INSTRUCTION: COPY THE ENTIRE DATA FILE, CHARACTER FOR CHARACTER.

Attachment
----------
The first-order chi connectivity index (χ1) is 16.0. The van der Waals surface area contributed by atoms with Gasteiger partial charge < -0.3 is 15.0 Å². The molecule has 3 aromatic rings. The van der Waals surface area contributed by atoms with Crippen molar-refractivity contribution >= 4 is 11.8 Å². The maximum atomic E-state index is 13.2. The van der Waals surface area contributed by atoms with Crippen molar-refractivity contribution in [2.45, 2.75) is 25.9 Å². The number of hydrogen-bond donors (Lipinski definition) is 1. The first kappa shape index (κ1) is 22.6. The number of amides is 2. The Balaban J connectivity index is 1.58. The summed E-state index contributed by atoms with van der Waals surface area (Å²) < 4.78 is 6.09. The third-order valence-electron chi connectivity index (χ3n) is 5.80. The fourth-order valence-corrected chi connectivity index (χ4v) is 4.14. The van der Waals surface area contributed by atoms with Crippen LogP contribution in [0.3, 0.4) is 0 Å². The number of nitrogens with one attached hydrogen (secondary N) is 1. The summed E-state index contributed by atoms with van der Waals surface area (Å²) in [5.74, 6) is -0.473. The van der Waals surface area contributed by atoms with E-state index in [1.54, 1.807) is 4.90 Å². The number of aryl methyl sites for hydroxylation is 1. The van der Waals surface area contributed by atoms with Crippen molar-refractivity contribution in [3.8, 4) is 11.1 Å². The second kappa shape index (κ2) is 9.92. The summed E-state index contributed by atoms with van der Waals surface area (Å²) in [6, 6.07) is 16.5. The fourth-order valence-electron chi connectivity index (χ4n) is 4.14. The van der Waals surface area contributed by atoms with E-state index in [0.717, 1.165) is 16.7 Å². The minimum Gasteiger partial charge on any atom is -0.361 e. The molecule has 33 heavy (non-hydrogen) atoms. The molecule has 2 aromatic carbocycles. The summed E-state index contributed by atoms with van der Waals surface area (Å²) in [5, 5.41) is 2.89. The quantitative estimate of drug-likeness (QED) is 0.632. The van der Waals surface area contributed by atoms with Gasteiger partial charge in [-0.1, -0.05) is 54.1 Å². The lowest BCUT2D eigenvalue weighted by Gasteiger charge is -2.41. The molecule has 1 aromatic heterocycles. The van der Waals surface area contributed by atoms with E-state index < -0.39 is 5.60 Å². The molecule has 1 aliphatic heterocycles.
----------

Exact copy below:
The first-order chi connectivity index (χ1) is 16.0. The van der Waals surface area contributed by atoms with Gasteiger partial charge < -0.3 is 15.0 Å². The molecule has 3 aromatic rings. The van der Waals surface area contributed by atoms with Crippen molar-refractivity contribution >= 4 is 11.8 Å². The maximum atomic E-state index is 13.2. The van der Waals surface area contributed by atoms with Crippen molar-refractivity contribution in [2.45, 2.75) is 25.9 Å². The number of hydrogen-bond donors (Lipinski definition) is 1. The first kappa shape index (κ1) is 22.6. The number of amides is 2. The Balaban J connectivity index is 1.58. The summed E-state index contributed by atoms with van der Waals surface area (Å²) < 4.78 is 6.09. The third-order valence-electron chi connectivity index (χ3n) is 5.80. The fourth-order valence-corrected chi connectivity index (χ4v) is 4.14. The van der Waals surface area contributed by atoms with Crippen LogP contribution in [0.3, 0.4) is 0 Å². The number of nitrogens with one attached hydrogen (secondary N) is 1. The summed E-state index contributed by atoms with van der Waals surface area (Å²) in [5.74, 6) is -0.473. The van der Waals surface area contributed by atoms with E-state index in [1.54, 1.807) is 4.90 Å². The number of aryl methyl sites for hydroxylation is 1. The van der Waals surface area contributed by atoms with Crippen molar-refractivity contribution in [3.8, 4) is 11.1 Å². The second kappa shape index (κ2) is 9.92. The summed E-state index contributed by atoms with van der Waals surface area (Å²) in [6, 6.07) is 16.5. The fourth-order valence-electron chi connectivity index (χ4n) is 4.14. The van der Waals surface area contributed by atoms with E-state index in [0.717, 1.165) is 16.7 Å². The minimum Gasteiger partial charge on any atom is -0.361 e. The molecule has 33 heavy (non-hydrogen) atoms. The molecule has 2 aromatic carbocycles. The summed E-state index contributed by atoms with van der Waals surface area (Å²) in [5, 5.41) is 2.89. The quantitative estimate of drug-likeness (QED) is 0.632. The van der Waals surface area contributed by atoms with Gasteiger partial charge in [-0.1, -0.05) is 54.1 Å². The lowest BCUT2D eigenvalue weighted by Gasteiger charge is -2.41. The molecule has 1 aromatic heterocycles. The van der Waals surface area contributed by atoms with E-state index < -0.39 is 5.60 Å². The molecule has 1 aliphatic heterocycles.